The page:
I’m the first man ever to land on this beautiful azure blue world that’s almost four times as large as Earth. The bright yellow oceans are hard as steel. I look up to see 13 brilliantly shining moons illuminating the thick atmospheric sky where floating clouds of ammonia, methane, water ice, and pressures millions of times greater than on Earth, theoretically will squeeze all into liquid and then diamonds that sometimes fall as hail, and when they hit ground they sink to the core and rise again, polished and faceted by planetary pressure.
Enclosed in my craft, I can’t see outside, so I dress in heavy anti-pressure, ant-gravity gear and ease through the hatch. The blinding light of 13 moons reflects off of faceted surfaces etched into what appears to be stones.
I climb from the hatch and step onto a loose gravel like surface that gives way under my weight. I start to sink. In panic I grab my lifeline attached to the ship, but I stop sinking before I have to save myself.
I scoop up a glove full of the gravel and see it’s not gravel at all, but tiny diamonds. I’m almost blinded by the twinkling brilliance of their faceted lights. I rejoice because it’s true. Ices of methane and water are squeezed to carbon that turns to crystal lattices creating diamonds in the atmosphere.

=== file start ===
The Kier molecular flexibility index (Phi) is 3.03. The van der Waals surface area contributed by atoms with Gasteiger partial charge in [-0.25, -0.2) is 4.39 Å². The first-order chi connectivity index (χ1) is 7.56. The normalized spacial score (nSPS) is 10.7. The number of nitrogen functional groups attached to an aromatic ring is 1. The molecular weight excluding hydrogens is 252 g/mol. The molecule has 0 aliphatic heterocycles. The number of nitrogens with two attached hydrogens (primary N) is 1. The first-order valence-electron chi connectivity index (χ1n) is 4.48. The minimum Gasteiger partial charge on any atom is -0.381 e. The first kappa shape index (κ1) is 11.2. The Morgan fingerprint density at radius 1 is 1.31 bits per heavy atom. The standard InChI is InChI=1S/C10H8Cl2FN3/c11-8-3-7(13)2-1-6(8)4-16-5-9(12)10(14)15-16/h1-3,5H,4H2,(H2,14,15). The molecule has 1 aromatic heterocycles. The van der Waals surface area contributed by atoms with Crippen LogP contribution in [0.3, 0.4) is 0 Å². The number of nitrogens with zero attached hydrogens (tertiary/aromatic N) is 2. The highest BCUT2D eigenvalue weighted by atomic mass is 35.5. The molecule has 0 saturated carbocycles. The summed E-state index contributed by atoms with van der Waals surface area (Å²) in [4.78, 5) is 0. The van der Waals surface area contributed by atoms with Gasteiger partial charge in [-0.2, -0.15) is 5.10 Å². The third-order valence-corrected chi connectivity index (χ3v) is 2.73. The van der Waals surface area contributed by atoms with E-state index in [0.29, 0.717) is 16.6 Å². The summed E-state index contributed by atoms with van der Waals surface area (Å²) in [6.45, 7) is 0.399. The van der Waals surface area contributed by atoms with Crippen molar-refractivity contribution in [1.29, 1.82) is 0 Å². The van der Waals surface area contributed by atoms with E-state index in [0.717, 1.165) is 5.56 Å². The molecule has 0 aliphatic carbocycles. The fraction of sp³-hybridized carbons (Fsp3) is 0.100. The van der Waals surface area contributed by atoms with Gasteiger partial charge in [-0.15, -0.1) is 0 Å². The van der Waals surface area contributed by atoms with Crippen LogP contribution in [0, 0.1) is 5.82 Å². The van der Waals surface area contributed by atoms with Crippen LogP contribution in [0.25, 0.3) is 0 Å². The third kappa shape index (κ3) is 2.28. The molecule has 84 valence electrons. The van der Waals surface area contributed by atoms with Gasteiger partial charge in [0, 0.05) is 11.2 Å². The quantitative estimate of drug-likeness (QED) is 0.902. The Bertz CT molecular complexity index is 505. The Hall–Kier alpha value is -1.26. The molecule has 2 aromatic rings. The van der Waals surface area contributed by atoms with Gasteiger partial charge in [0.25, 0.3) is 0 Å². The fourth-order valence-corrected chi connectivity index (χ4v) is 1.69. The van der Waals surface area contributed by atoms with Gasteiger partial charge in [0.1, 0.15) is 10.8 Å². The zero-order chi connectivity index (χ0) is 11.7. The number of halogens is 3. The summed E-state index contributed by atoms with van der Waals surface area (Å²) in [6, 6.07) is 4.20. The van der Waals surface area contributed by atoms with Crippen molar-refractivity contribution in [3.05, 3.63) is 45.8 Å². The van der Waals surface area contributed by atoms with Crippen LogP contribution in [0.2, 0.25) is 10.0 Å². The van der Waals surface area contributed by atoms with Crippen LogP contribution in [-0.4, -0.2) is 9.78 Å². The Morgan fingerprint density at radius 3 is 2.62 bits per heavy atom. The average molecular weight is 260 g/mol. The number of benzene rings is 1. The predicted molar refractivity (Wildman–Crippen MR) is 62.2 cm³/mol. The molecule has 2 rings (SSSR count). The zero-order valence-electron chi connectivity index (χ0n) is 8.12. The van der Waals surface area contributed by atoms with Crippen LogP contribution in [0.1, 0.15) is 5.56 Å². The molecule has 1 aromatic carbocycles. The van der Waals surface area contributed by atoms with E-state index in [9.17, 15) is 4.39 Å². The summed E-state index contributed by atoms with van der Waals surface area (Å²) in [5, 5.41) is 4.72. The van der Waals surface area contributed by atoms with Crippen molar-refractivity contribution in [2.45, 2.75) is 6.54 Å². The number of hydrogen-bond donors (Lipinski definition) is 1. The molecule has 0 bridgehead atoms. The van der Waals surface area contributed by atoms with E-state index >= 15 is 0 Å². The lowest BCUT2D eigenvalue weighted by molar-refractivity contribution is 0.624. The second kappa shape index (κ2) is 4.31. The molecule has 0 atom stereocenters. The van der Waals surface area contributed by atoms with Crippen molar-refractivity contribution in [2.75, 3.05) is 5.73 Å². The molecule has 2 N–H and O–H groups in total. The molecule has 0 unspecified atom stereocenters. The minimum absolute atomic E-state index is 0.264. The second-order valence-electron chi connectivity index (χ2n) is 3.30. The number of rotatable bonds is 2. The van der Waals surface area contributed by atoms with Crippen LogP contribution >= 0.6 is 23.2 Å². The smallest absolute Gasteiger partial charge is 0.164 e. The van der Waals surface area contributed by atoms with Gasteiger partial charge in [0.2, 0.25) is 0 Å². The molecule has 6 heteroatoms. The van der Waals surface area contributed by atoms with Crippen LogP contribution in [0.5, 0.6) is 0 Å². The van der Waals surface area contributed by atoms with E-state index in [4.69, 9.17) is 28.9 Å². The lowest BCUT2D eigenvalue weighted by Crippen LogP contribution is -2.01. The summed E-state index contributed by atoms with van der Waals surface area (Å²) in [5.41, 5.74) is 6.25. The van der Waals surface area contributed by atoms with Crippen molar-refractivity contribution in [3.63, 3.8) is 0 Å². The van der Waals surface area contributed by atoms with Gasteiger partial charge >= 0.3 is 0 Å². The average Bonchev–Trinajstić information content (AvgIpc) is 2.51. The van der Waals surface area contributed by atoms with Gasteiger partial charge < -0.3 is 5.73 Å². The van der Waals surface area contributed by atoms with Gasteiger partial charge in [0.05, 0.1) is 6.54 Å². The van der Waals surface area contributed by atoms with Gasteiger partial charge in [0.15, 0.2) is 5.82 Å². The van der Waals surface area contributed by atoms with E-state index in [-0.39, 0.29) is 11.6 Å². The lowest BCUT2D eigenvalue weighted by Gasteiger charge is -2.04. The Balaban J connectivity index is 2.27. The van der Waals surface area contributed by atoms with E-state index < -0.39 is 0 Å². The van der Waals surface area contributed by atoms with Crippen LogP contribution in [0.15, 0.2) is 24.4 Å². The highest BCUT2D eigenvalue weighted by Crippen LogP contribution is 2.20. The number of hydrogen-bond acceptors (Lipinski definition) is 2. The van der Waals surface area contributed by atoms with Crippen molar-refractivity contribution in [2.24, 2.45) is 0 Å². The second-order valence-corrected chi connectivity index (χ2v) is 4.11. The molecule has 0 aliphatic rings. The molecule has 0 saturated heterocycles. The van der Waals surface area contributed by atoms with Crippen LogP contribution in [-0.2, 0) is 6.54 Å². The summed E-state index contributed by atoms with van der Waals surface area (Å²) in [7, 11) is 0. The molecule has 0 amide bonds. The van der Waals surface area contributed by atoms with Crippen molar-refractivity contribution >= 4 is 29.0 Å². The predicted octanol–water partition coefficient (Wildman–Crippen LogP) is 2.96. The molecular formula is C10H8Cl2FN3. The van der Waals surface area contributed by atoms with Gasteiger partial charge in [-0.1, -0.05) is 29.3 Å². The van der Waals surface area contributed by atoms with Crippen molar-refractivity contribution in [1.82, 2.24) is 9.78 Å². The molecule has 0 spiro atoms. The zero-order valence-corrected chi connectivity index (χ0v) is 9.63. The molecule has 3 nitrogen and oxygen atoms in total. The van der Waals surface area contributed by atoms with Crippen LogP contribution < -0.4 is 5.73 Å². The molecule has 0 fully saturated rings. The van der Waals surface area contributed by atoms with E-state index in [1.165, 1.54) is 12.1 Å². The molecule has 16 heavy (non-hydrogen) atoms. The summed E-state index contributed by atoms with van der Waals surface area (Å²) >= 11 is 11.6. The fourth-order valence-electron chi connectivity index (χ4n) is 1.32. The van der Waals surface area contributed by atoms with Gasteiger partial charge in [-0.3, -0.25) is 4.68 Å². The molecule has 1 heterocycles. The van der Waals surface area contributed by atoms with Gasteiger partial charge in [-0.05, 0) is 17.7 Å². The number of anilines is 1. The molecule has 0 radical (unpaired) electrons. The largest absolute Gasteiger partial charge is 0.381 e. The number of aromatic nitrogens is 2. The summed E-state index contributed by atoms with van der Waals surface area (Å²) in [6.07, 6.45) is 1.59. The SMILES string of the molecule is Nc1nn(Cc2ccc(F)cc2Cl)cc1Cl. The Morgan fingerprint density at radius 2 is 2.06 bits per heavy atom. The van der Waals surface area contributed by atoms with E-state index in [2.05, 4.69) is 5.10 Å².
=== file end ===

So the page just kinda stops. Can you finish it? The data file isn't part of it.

There are more diamonds underfoot than in any mine back on Earth. One bucketful is all I’ll ever need. I look up and see a storm is brewing, and I see warning lights flashing around my ship, telling me I had better leave. I know I should, but diamonds forming in the sky is something I want to see. Maybe I can blast off before the planetary hail arrives.
Some of it will be as small as salt grains, and others as large as boulders. I’ve been told the diamonds’ cutting edges will perforate me. If I stay, I’ll be the first ever to see diamonds falling from the sky. my curiosity won’t allow me to board my ship and leave.
Brilliant light replicates throughout the sky. It isn’t falling snow, but diamond flakes reflecting starlight in the sky and on the ground. It blows into piles. I’m safe I know. The diamond snow doesn’t break through my suit, and I wait to fill another bucket with glittering pieces falling from the sky when it starts to hail diamonds bigger than my fist.
I watch the hail beat down onto my ship, and soon nothing remains. I bury myself in loose stones. The storm passes away and I pull myself out from under the diamonds that are almost dust, but were strong enough to protect my suit from getting punctured.
I have enough diamonds to buy the entire world. If only I had a way to get there.